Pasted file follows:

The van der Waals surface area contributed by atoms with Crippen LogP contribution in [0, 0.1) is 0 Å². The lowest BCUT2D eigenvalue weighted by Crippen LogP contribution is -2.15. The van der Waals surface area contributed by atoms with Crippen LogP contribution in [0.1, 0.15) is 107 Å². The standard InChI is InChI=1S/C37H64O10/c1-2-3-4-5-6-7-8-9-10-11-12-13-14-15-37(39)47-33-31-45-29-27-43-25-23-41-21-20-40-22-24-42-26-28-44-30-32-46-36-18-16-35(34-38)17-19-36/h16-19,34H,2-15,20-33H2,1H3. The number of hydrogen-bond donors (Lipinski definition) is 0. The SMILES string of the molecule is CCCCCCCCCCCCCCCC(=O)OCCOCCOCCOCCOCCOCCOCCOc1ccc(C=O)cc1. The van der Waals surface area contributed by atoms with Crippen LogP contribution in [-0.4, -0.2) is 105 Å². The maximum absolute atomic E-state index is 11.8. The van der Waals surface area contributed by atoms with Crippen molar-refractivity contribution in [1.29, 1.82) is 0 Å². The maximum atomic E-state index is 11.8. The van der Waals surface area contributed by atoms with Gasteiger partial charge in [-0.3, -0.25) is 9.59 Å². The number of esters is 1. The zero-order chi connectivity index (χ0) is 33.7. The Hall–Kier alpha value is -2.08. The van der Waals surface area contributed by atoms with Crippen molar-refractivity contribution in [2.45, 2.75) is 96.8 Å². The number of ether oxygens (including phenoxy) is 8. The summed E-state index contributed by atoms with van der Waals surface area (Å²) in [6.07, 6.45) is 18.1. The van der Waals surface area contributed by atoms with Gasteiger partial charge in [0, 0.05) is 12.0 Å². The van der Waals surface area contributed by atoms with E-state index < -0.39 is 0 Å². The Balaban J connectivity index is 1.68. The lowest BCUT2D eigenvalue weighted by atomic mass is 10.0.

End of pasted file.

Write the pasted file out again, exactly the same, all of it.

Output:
The van der Waals surface area contributed by atoms with Crippen LogP contribution in [0, 0.1) is 0 Å². The lowest BCUT2D eigenvalue weighted by Crippen LogP contribution is -2.15. The van der Waals surface area contributed by atoms with Crippen LogP contribution in [0.1, 0.15) is 107 Å². The standard InChI is InChI=1S/C37H64O10/c1-2-3-4-5-6-7-8-9-10-11-12-13-14-15-37(39)47-33-31-45-29-27-43-25-23-41-21-20-40-22-24-42-26-28-44-30-32-46-36-18-16-35(34-38)17-19-36/h16-19,34H,2-15,20-33H2,1H3. The number of hydrogen-bond donors (Lipinski definition) is 0. The SMILES string of the molecule is CCCCCCCCCCCCCCCC(=O)OCCOCCOCCOCCOCCOCCOCCOc1ccc(C=O)cc1. The van der Waals surface area contributed by atoms with Crippen LogP contribution in [-0.4, -0.2) is 105 Å². The maximum absolute atomic E-state index is 11.8. The van der Waals surface area contributed by atoms with Crippen molar-refractivity contribution in [1.29, 1.82) is 0 Å². The maximum atomic E-state index is 11.8. The van der Waals surface area contributed by atoms with Gasteiger partial charge in [-0.3, -0.25) is 9.59 Å². The number of esters is 1. The zero-order chi connectivity index (χ0) is 33.7. The Hall–Kier alpha value is -2.08. The van der Waals surface area contributed by atoms with Crippen molar-refractivity contribution in [2.45, 2.75) is 96.8 Å². The number of ether oxygens (including phenoxy) is 8. The summed E-state index contributed by atoms with van der Waals surface area (Å²) in [6.07, 6.45) is 18.1. The van der Waals surface area contributed by atoms with Gasteiger partial charge in [0, 0.05) is 12.0 Å². The van der Waals surface area contributed by atoms with E-state index < -0.39 is 0 Å². The Balaban J connectivity index is 1.68. The lowest BCUT2D eigenvalue weighted by atomic mass is 10.0.